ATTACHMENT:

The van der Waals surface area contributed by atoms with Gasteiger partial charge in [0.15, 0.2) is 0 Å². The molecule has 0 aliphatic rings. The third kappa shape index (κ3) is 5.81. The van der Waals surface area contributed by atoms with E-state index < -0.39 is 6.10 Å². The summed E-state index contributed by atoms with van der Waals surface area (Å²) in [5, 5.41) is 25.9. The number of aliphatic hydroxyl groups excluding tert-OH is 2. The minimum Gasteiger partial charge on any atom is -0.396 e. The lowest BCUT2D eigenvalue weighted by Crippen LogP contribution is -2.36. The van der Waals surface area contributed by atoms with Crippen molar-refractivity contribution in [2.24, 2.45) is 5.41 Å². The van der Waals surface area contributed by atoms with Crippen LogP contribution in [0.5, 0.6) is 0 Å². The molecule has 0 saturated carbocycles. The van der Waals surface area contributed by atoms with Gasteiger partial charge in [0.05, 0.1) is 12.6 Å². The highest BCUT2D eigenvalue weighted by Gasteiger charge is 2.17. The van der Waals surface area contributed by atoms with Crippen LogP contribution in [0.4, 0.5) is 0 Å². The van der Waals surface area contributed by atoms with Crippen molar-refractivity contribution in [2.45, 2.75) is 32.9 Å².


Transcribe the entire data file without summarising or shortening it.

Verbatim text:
The van der Waals surface area contributed by atoms with Gasteiger partial charge in [0.15, 0.2) is 0 Å². The molecule has 0 aliphatic rings. The third kappa shape index (κ3) is 5.81. The van der Waals surface area contributed by atoms with E-state index < -0.39 is 6.10 Å². The summed E-state index contributed by atoms with van der Waals surface area (Å²) in [5, 5.41) is 25.9. The number of aliphatic hydroxyl groups excluding tert-OH is 2. The minimum Gasteiger partial charge on any atom is -0.396 e. The lowest BCUT2D eigenvalue weighted by Crippen LogP contribution is -2.36. The van der Waals surface area contributed by atoms with Crippen molar-refractivity contribution in [2.24, 2.45) is 5.41 Å². The van der Waals surface area contributed by atoms with Crippen LogP contribution in [0.5, 0.6) is 0 Å². The molecule has 0 saturated carbocycles. The van der Waals surface area contributed by atoms with Gasteiger partial charge in [0.05, 0.1) is 12.6 Å². The highest BCUT2D eigenvalue weighted by Gasteiger charge is 2.17. The van der Waals surface area contributed by atoms with Crippen LogP contribution in [0.4, 0.5) is 0 Å². The van der Waals surface area contributed by atoms with Crippen molar-refractivity contribution in [2.45, 2.75) is 32.9 Å².